Truth & trust integral to democracy
Being economical with the truth has been turned from vice to virtue in New India
- Published 11.02.20, 1:51 AM
- Updated 11.02.20, 1:51 AM
- 2 mins read
An act of omission can be intended to complement an act of commission. Consider, as a primer, the prime minister’s latest attempt to be parsimonious with the truth. While replying to the motion of thanks to the presidential address to Parliament, Narendra Modi wondered why the former prime minister, Jawaharlal Nehru — one of India’s foremost icons of secularism — had used the word, ‘minorities’, and not ‘citizens’, in the draft of the Nehru-Liaquat pact in which India and Pakistan pledged, among other things, to grant equality to those constituencies that did not enjoy numerical superiority. By referring to Nehru’s concern for minorities, Mr Modi probably aimed at justifying the spirit of the controversial Citizenship (Amendment) Act, which grants Indian citizenship to specific religious minorities — but not Muslims — from three neighbouring countries. Unfortunately, Mr Modi’s co-option of Nehru has come undone on account of the present prime minister’s propensity for selective representation of facts. The introductory line of the treaty that Mr Modi referred to in Parliament clearly states that the two neighbours must grant citizenship to minorities irrespective of their religious identity, a stipulation that has been mischievously omitted by the CAA in its present form. Mr Modi’s half-truth — the most cowardly of all lies according to a famous author — is likely to deepen the suspicion that the Bharatiya Janata Party is keen on using such legal provisions as the CAA to be selective in granting citizenship if and when the National Register of Citizens is imposed on the nation. The resultant anxiety would, in turn, keep the ongoing protests alive, notwithstanding the BJP’s persistent efforts to vilify the protesters.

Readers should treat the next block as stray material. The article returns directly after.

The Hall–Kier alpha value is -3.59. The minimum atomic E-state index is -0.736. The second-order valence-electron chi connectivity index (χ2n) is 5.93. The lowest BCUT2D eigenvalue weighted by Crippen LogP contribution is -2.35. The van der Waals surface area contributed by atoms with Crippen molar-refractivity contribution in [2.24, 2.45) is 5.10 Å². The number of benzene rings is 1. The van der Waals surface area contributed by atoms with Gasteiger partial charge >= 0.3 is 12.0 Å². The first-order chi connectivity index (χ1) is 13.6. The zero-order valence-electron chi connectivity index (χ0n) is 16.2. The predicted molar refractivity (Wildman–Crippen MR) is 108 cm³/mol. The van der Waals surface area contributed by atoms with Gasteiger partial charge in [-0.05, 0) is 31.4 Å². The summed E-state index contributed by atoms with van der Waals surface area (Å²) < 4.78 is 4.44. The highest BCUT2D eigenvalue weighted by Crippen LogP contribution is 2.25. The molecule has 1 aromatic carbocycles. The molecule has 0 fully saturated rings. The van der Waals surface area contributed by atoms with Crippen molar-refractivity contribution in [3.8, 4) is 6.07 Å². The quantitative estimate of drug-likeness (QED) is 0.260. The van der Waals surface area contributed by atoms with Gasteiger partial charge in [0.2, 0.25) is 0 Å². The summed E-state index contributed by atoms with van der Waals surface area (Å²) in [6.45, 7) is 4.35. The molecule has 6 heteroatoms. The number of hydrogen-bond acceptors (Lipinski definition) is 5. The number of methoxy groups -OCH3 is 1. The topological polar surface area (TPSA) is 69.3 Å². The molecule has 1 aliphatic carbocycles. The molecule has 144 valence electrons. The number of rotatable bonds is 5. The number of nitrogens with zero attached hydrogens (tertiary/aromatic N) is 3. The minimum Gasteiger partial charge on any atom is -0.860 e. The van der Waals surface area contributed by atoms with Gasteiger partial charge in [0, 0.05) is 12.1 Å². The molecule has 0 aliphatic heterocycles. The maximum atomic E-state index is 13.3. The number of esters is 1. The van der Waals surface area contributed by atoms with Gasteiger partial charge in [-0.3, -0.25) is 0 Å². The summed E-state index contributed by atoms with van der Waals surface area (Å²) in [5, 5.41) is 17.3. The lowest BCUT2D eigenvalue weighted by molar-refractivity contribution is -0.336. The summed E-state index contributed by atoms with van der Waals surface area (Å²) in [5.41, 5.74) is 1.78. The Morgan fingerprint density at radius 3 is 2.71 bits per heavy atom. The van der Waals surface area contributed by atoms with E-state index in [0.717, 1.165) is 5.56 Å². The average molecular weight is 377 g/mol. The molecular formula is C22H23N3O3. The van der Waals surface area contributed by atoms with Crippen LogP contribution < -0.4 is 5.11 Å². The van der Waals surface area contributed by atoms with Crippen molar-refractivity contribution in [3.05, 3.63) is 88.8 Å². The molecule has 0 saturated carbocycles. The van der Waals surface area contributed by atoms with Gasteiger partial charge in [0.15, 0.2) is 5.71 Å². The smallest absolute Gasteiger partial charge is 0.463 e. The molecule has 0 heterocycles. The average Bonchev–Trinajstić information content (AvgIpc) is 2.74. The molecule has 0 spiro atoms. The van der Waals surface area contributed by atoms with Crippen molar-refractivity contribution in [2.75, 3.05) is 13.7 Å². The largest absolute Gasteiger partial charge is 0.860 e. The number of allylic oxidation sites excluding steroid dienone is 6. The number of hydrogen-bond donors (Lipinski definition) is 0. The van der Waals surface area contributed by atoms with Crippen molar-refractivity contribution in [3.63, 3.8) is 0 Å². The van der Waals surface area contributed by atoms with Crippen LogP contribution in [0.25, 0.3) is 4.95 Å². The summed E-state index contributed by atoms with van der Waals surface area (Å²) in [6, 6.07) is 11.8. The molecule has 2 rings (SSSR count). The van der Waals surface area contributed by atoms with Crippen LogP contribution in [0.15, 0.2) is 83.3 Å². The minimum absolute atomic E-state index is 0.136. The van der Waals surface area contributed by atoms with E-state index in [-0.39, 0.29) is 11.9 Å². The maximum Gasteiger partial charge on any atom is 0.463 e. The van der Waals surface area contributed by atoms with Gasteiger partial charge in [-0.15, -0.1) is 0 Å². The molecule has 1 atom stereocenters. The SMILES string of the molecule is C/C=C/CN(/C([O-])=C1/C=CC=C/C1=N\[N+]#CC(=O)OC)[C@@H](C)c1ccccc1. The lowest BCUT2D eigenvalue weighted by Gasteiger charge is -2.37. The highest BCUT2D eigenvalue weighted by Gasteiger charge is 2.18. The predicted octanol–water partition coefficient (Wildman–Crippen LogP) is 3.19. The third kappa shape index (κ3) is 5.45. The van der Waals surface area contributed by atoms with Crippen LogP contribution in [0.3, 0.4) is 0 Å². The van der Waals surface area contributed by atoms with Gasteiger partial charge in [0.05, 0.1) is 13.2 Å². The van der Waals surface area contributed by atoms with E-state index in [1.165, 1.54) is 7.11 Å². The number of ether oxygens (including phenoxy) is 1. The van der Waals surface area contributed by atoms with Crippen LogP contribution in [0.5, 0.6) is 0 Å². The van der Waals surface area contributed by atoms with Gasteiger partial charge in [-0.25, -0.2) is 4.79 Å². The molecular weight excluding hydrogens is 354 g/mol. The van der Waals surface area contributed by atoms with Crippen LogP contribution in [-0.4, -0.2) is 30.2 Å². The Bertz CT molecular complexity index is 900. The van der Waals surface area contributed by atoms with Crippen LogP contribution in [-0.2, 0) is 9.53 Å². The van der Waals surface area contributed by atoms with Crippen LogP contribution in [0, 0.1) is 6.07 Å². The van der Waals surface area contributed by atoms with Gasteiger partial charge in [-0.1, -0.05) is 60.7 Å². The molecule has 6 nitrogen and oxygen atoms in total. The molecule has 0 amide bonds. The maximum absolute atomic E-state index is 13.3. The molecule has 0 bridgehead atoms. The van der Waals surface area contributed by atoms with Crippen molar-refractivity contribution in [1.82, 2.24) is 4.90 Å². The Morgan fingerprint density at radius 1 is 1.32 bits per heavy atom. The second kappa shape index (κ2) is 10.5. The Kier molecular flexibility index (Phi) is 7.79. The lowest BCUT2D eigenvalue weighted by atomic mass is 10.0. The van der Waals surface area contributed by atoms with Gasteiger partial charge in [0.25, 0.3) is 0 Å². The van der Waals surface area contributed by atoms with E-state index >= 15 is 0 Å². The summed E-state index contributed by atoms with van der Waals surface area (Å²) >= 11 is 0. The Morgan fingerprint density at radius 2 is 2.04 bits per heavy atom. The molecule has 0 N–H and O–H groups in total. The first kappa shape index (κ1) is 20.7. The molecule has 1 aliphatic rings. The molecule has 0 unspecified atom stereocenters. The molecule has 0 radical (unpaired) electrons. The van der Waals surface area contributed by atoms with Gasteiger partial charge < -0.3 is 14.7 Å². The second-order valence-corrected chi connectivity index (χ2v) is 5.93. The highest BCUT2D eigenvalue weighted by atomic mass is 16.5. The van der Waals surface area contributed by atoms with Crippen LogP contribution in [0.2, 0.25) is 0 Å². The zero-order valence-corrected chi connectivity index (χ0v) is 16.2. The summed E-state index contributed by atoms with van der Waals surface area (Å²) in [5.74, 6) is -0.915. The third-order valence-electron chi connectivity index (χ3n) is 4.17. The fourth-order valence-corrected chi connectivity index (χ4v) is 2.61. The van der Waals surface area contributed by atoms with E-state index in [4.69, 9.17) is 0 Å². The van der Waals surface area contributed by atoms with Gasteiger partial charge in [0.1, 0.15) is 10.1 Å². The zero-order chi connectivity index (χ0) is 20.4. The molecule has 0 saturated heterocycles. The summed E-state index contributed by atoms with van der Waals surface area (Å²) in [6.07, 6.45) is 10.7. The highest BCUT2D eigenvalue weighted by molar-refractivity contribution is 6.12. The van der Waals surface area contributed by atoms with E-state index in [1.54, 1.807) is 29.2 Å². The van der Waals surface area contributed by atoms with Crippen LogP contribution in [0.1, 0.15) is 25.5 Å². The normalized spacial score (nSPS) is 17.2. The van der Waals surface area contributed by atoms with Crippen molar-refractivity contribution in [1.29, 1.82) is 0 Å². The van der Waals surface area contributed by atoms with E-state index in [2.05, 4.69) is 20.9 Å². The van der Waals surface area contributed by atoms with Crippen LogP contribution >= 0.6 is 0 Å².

The communal rhetoric spouted from the highest echelons of power to discredit popular movements against the CAA is not the only concern here. Being economical with the truth has, unfortunately, been turned from vice to virtue in New India. This government’s utterances — be they assurances on India’s economic growth, the ‘success’ of demonetization or, for that matter, the autonomy of institutions — have had to be taken with a generous pinch of salt on numerous occasions. In a democracy, an elected government enters into a pact with the electorate. Truth and trust are integral to this pact. Mr Modi’s spin on events past and present could cause this sacred bond between the government and the people to implode.